Reform without reform, or how to add another stone to the bridge of understanding – still under construction – between East and

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If there is one country in the world that resists understanding despite globalization, world wide webs and information overload, it must be North Korea. Confined in self-imposed seclusion added by internationally imposed isolation, the Northern half of the Korean peninsula proceeds in the footsteps of ancient regimes known to the West as Hermit Kingdoms.

This notwithstanding, North Korea is a part of this world, when test-firing missiles or nuclear devices very much so, when their hermit leader fails to appear where he is expected to, as recently to the 60th  anniversary of his country, his disappearance catches headlines in main media outlets all over the world. Media coverage, however, does not often elevate the level of knowledge for the readers or viewers. Mostly what is conveyed is hearsay, fabricated information by institutions with vested interests, or ill communicated and worse understood statements from official North Korean channels.

North Korea is in a difficult process of change. It is difficult because the country’s economy is in ruins, because it has lost most of its former friends but kept most of its enemies, and it is difficult because the system has intensely prepared the population to expect no change. Change came nevertheless from outside: natural disasters anticipating consequences of climate change, the collapse of state communism, and from inside: the death of the founder of the state and its eternal great leader. A virtual collapse in a hostile world, that turned less hostile, was the beginning of change. Not that change was welcomed, but it became a matter of necessity.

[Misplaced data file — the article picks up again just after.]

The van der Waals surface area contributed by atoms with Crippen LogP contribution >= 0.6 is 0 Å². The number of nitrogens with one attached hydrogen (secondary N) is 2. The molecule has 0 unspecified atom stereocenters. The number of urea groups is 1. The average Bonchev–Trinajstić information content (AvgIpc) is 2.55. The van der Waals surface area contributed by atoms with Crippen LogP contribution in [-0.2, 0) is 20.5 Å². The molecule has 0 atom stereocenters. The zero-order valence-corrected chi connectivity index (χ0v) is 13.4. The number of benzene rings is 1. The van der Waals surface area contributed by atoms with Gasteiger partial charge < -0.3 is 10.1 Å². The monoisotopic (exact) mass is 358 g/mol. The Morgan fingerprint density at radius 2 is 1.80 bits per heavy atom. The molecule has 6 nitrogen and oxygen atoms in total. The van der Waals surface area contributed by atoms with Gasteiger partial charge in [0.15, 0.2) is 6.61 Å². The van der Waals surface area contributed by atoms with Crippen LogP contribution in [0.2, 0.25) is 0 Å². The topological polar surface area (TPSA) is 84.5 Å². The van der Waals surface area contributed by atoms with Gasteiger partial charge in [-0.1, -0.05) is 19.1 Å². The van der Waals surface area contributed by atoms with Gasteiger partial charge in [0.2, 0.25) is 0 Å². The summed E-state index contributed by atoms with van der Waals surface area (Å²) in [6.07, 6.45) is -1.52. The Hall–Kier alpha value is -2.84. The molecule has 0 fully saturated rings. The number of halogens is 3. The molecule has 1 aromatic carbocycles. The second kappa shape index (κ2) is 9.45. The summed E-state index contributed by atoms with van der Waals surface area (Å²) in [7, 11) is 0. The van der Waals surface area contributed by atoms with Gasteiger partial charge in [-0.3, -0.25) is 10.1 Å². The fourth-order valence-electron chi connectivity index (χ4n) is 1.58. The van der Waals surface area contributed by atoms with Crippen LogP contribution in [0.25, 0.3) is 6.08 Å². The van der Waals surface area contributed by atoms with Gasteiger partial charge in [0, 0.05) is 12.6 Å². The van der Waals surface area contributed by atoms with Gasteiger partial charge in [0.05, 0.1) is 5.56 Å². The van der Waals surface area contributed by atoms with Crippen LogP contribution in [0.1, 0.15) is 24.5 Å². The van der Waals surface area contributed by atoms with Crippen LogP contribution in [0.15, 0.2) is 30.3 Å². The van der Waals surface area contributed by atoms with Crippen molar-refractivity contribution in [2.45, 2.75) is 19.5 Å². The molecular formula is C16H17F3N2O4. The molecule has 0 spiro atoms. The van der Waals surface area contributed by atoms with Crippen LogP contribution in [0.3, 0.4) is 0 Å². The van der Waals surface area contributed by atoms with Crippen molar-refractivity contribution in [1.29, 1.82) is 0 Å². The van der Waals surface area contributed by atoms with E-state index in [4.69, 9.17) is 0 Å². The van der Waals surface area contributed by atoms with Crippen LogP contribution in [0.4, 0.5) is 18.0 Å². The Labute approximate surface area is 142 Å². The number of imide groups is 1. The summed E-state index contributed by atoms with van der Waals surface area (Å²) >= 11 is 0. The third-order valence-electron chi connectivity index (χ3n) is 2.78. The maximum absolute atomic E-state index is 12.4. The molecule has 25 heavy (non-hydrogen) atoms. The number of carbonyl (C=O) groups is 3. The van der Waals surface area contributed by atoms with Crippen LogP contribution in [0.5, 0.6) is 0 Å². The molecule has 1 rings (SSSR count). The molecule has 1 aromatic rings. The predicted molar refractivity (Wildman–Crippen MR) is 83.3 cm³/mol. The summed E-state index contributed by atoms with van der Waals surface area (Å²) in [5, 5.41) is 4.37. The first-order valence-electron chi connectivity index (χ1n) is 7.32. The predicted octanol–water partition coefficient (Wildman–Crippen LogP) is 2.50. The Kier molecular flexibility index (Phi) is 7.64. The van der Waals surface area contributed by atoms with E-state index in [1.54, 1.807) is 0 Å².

Solid information about this country is in short supply why research is needed, albeit difficult to conduct. At NIAS there are at present three ongoing projects related to North Korea under the theme culture and institutions in transition:

  • We participate in a teaching program on how to understand North Korean politics and political culture, specially designed for government officials in a major country with vested interests in Korean affairs.
  • We are developing a research project focusing on ways of opening a dialogue with North Korea on the humanitarian situation in the country. For years concerns about human rights have been misused as a tool to promote regime change in North Korea. This is why it is important to find another path leading towards the possibility of a much needed dialogue.
  • Beside teaching and research, but closely connected to both, NIAS are also engaged in a more practical project presenting Nordic state-of-the-art within the field of renewable energy to North Korea. Late autumn this year a delegation from North Korea will come to Copenhagen to learn about power generated from wind, water and the sun. A workshop focusing on sustainable energy will present relevant solutions to the North Koreans and the delegation will also visit Nordic facilities and institutions while being in this part of the world.

Geir Helgesen

Reform without reform, or how to add another stone to the bridge of understanding – still under construction – between East and
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